This is what the editors and contributors to the New York Cork Report were drinking last week.

82bordauxFrom Evan Dawson: Chateau Batailley 1982 Pauillac

When I've had a rough day at work, I tend to behave irrationally
if I'm in a wine shop that evening. You can only imagine what kind of
day I had last Thursday, when I found myself involuntarily measuring
the ullage on a number of older Bordeaux. 

regret to say that this bottle was not exactly what I was seeking. It
was, stunningly, as fresh as grapes picked straight from the vine.
Well, almost.

The nose was layered with some of that classic aged
Bordeaux earthy plum, but there was almost no bricking going on, and in
the mouth this wine was young. I thought we were going to enjoy a wine
that might be just hanging on to its youth, and yet it was vibrantly
rich and almost insouciant in personality.

In other words, awesome, and
I almost feel guilty for not giving it more time in bottle. Are there
really wine drinkers who don't dig aged wines from strong producers? 

(And yes, if I've had a bad day at work, it's probably a good idea to invite yourself over for dinner).


CotFrom Lenn Thompson: Clos Roche Blanche 2005 Cuvee Cot

This was a rough WWD for me… only because last weekend was filled with so many interesting and outright delicious wines. I was actually at the dinner where Evan's 1982 Pauillac was poured.

I also got to taste a stunningly rich-but-balanced cabernet sauvignon-based wine at Shinn Estate Vineyards on Saturday — their not-yet-released 2007 Clarity — that is 15.1% ABV, an unheard of number in these parts. It's almost deserving of WWD mention based purely on that number alone.

But no, the wine that won the WWD day for me was yet another wine that Evan brought down for the weekend — this earthy, funky Loire Valley malbec. My first French malbec actually.

If you think you know malbec based on explorations of Argentina, you're wrong. (I fall into this camp, by the way)

This is probably a geek wine (okay, definitely a geek wine) but wow, I love the earthy, mushroomy, catcher's mitt funk to this wine that is joined by black pepper, sage herbal qualities and brambly fruit.

I think I liked this wine as much as others at the table disliked it. And it's a wine I'm definitely on the hunt for.


Bousqeut_Malbec_2006From Bryan Calandrelli: Jean Bousquet Malbec 2006

Just when I thought I'd had enough under-$12 Malbecs in my life, I was given a quick shot of motivation to try some more after last month's Taste Live Mendoza event.

In that tasting I found the organically grown Bousquet Malbec Reserve to be a sleeper bargain at just under $20. So when I saw the non-reserve for $12 at a local store I figured I'd give it a shot.

On the nose, I recognized some of the deep herbal notes I liked so
much with the reserve. In this case I picked up some sage and sweet basil along with the ripe blackberry and black currant fruit aromas. These Old World aromas were supported by a rustic mouth-feel and an explosive finish.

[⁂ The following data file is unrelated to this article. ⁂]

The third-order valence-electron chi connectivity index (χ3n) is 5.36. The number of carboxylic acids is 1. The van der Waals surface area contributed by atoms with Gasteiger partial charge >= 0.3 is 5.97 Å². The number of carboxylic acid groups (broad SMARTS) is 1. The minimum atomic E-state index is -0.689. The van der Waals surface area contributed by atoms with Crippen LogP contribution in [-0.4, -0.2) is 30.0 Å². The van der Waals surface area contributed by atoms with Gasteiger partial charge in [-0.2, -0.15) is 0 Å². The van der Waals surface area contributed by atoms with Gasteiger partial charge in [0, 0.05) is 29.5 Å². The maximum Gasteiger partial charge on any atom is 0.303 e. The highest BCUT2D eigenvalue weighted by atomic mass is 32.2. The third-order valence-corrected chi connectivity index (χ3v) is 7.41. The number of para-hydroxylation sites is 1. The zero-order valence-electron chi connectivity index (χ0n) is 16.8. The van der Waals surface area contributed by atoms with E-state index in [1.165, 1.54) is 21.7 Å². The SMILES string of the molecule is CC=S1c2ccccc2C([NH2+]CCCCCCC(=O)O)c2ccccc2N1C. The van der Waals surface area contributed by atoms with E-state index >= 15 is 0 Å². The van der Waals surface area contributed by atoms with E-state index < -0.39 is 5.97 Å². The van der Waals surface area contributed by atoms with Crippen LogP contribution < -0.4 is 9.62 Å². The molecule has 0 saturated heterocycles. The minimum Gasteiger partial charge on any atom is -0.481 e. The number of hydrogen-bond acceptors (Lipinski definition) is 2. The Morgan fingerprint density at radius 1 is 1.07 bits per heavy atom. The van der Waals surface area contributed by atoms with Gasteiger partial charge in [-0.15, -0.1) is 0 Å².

All in all an interesting wine for $12.

If you like some of those forest
floor or herb garden notes in your reds, than this one is worth trying. If you're like me and were getting bored with one-dimensional malbecs, then this one may change your mind.

EliotNess_BottleGlassFrom Tom Mansell: Great Lakes Brewing Company Eliot Ness

I'm originally from the Pottsville, PA area, the home of Yuengling beer. I therefore have an in-born preference for amber lagers like Yuengling Lager (or, where I'm from, simply "Lager"). 

I guess you
could say amber is my go-to style.

I tried this one on draft at my favorite townie haunt, Uncle Joe's Sports Bar in Ithaca, and I was really impressed. 

It leads with a lot of malty sweetness,  and flavorful hops singing backup. The
full-bodied palate sort of reminds me of Samuel Adams Octoberfest, but
is a bit more balanced in the hops/malt department. 

It weighs in at
6.2% ABV and comes off a bit heavy, but it's a great first beer,
especially as we roll into cooler Fall weather.

Ravines PinotFrom Jason Feulner:

Ravines Wine Cellars 2005 Pinot Noir

One of the first Finger Lakes reds that blew me away was this 2005
Ravines pinot noir.

I bought a few bottles back then and have opened
them periodically. What I found with this bottle, four and a half years
after its creation, was a wine in transition. Instead of bright cherry,
the fruit had given way to a deeper, earthier tone with just a trace of
leather. The cherry and raspberry flavors were there, but they were
toying with development in directions unknown.

I have no idea where this wine is going or whether it's already there,
but I do know that it has changed considerably since I first tasted it
several years ago.

It's a lot of fun to open a bottle with which you
are already familiar only to experience a very different wine.